What can a business owner do if an applicant alters his or her physical appearance for an interview, hiding tattoos, piercings and other non-traditional body art? Can the organization subsequently fire candidates who then come to work without disguising their body modifications?
With the Millennial generation (and many workers from other eras) widely adopting non-traditional body adornments, this issue will become increasingly relevant. According to a February 2016 Harris Poll, 47 percent of Millennials and 36 percent of Gen X respondents have at least one “tat.”
In many industries, corporate cultures and levels of acceptance have not kept up with this trend. Additionally, many decision makers may never have considered adding body modifications to their dress code policies. Moving forward, most will need to address this issue.
Whether or not employers can take action against an employee depends on the reason for the modification. Title VII of the Civil Rights Act of 1964 states that employers with 15 or more employees “must reasonably accommodate employees’ sincerely held religious practices unless doing so would impose an undue hardship on the employer.” Many states extend similar anti-discriminatory protections to employees of businesses with fewer than 15 workers.
Is “Covering Up” Lying?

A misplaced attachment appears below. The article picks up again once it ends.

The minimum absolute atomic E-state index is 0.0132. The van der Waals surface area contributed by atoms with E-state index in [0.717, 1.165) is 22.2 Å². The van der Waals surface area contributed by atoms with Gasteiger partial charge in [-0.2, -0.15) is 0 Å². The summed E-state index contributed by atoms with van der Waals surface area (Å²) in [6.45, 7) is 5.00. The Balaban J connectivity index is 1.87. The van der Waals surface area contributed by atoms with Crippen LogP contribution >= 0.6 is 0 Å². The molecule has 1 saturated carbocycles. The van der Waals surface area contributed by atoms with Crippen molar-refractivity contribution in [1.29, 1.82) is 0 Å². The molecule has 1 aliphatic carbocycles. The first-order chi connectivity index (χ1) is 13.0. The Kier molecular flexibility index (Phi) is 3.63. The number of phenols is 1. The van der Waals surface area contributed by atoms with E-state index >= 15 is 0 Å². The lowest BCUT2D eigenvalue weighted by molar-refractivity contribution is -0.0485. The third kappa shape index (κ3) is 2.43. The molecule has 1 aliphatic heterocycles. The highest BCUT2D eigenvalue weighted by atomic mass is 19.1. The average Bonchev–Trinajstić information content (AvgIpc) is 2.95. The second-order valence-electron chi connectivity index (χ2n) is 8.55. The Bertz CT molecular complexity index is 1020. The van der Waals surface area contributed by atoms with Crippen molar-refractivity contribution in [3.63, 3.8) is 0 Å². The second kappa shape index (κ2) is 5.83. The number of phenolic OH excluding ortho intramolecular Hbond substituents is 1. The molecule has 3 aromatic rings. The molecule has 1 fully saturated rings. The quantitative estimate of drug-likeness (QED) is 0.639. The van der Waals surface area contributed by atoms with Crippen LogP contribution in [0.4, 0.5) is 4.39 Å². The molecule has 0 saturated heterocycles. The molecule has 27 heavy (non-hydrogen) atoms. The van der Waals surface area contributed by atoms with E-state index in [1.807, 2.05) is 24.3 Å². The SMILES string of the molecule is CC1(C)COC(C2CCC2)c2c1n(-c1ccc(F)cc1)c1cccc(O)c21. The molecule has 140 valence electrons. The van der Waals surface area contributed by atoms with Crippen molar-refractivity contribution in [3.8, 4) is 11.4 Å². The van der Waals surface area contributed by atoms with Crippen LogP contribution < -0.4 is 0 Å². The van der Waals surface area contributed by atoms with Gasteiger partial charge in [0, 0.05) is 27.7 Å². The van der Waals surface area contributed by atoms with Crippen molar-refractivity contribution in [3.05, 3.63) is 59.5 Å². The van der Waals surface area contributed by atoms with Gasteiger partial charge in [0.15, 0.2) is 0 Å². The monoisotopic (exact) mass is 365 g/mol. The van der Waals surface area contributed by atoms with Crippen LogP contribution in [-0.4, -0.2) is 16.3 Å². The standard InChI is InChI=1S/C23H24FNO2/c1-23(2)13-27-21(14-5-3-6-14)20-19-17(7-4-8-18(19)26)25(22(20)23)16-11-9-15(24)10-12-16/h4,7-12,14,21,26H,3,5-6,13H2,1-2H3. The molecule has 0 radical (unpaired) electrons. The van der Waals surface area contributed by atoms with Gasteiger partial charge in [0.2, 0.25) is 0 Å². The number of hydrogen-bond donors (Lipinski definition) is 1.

Returning to our original question, what happens if job candidates cover their tattoos with makeup for an interview, or dye their brown hair green afterward, then show up in “full color” on Day One? In our view, intentionally hiding a distinctive personal characteristic that is not protected by Title VII is no different than claiming a skillset that the candidate doesn’t possess. It is disingenuous at best. Nevertheless, there are valid reasons why someone might cover a tattoo or change their hair color that may not represent an intentional falsehood.
To ensure applicants are informed about workplace expectations, hiring managers should communicate, during the candidate evaluation phase, company policies regarding body art and other non-traditional body modifications. Additionally, organizations should reconfirm policies for dress and appearance in a formal, written document that all new hires sign as a condition of employment. This approach puts new hires on notice that they will need to cover up any non-protected body modifications and face possible dismissal if they do not. The Society for Human Resource Management (SHRM) recently published a helpful article on this topic that you might find valuable in your own efforts.